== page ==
"Show, don't tell": the Guardian's Simon Hattenstone on being a good interviewer

Third-year Photojournalism student Alex Cimpeanu reports on a visit from the seasoned feature writer, who shared his top tips for writing profiles.

Date: 24 March 2022

Guardian feature writer Simon Hattenstone gave interviewing tips to third-year Journalism students yesterday, telling them to get a portrait of a person, make sure readers enjoy what they're reading, and figure out what will make a decent news story.

Hattenstone, 59, has interviewed plenty of famous people in his illustrious career, including filmmaker Agnes Varda, artist David Hockney, Angelina Jolie, Shania Twain, Boris Johnson, Piers Morgan and probably everyone else you can think of.

He entered the classroom, set up his PowerPoint, peeled a banana and started to share his experiences.

"A lot of interviews are done in impersonal places like hotel rooms," he said, telling students about the time he interviewed David Hockney at his house on a Saturday night over fish and chips and how much of a difference it made.

He also spoke about the advantages of interviewing people on Zoom. "With Zoom, people forget they're being interviewed," he said, adding that you should ask about quirky things in their background to make the writing more personal.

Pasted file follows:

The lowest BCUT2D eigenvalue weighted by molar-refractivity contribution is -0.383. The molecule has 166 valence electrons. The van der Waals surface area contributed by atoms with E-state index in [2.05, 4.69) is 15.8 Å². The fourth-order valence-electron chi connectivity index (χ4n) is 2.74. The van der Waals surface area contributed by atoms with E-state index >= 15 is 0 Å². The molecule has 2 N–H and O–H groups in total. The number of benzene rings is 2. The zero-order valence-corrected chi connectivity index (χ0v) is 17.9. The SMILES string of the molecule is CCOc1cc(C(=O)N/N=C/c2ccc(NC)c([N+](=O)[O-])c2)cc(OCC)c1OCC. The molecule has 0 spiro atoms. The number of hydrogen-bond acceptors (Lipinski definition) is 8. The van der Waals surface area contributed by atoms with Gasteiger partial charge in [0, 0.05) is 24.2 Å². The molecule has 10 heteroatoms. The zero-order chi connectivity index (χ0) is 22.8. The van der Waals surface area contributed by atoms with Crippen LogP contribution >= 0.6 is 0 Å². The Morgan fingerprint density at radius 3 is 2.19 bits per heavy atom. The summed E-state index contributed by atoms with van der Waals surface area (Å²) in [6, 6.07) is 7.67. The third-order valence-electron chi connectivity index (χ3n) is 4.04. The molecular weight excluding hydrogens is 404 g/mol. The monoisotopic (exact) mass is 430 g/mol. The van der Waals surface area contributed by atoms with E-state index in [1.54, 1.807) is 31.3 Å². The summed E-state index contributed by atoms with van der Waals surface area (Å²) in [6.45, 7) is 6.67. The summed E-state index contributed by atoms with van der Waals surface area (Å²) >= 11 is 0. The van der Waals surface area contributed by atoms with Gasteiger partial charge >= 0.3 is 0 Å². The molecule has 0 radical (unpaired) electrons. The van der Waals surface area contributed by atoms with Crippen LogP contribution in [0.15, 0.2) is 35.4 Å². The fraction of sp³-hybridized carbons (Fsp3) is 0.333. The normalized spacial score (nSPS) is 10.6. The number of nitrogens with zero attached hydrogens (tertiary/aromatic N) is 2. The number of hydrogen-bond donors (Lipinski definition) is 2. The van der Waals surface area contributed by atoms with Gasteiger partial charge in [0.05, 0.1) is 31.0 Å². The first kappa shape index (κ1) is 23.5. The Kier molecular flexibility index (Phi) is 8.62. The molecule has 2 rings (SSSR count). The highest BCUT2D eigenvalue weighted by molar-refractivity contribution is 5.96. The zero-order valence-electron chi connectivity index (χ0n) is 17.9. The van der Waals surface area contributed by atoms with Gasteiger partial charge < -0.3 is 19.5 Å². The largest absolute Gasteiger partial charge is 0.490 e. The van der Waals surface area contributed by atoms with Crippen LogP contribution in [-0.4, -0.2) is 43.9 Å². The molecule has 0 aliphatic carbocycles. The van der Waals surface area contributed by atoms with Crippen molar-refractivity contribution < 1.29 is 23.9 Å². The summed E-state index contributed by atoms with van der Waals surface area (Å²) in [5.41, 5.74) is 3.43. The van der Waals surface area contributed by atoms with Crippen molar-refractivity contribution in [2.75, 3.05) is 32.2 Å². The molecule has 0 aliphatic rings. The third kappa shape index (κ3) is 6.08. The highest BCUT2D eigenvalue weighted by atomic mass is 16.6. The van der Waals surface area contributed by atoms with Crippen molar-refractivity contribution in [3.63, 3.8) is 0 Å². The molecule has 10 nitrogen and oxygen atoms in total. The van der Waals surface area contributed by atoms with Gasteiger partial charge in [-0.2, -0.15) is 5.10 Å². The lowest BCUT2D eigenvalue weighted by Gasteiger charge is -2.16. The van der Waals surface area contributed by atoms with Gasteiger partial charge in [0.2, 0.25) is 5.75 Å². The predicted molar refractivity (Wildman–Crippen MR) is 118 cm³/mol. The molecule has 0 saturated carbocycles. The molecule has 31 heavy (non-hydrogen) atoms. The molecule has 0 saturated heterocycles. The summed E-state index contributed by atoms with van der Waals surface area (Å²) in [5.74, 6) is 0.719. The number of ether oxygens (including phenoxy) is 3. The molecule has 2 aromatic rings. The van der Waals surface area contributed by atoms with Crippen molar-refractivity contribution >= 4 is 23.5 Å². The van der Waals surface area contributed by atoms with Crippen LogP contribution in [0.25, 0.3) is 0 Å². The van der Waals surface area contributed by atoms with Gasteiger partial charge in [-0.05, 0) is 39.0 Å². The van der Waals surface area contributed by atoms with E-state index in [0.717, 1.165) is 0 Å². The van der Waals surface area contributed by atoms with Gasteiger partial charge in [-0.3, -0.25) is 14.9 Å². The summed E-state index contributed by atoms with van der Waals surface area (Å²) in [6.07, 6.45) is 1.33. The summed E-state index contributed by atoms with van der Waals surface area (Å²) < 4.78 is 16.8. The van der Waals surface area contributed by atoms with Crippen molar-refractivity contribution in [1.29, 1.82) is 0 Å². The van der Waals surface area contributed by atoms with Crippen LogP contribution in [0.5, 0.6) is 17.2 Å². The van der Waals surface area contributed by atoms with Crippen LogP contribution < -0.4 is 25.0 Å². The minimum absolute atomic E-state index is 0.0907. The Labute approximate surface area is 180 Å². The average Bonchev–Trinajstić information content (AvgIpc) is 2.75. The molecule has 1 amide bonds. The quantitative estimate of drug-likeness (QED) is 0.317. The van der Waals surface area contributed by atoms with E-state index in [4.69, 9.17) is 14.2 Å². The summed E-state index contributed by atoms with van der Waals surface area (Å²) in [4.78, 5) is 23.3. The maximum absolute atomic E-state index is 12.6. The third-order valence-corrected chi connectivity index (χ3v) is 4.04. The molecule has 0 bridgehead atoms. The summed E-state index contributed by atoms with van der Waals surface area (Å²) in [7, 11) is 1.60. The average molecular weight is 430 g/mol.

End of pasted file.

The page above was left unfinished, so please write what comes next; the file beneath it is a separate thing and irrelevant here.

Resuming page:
"Get beyond the way that people want you to see them!" he said, waving his banana around before taking a bite.

To make the most of an interview, one must have empathy, understand what motivates people, where they come from, and where they are now. Takes another bite.

Hattenstone goes on to teach students the importance of researching before an interview, as it's not only respectful but also can help with the story-telling. He got Helen Mirren to talk about her past life as a "fetishist" by digging up old clippings about her, he said.

"Show, rather than tell," he says, pointing at getting quotes that are speaking of the person interviewed, rather than describing them.

He remembers interviewing Boris Johnson before he was Prime Minister, as well as Keir Starmer, who both ended up not exactly telling the truth.

"There will never be 100% accuracy, all we can do is do the best we can," he says, preparing to wrap up the session, but not before mentioning the importance of humour and of asking tough questions cleverly, such as the time he politely asked Woody Allen why he managed to attract so many beautiful women when he's so ugly himself.

Being nice helps, he adds. "The idea you have to be a hard bastard to go into journalism is rubbish," he said.

At this point he is half out the door, time's up, and although he still has many more stories left to tell, at least he can finally finish his banana.

Photo by Florentina Cercel, third-year BA Photojournalism

Journalist Simon Hattenstone giving a lecture

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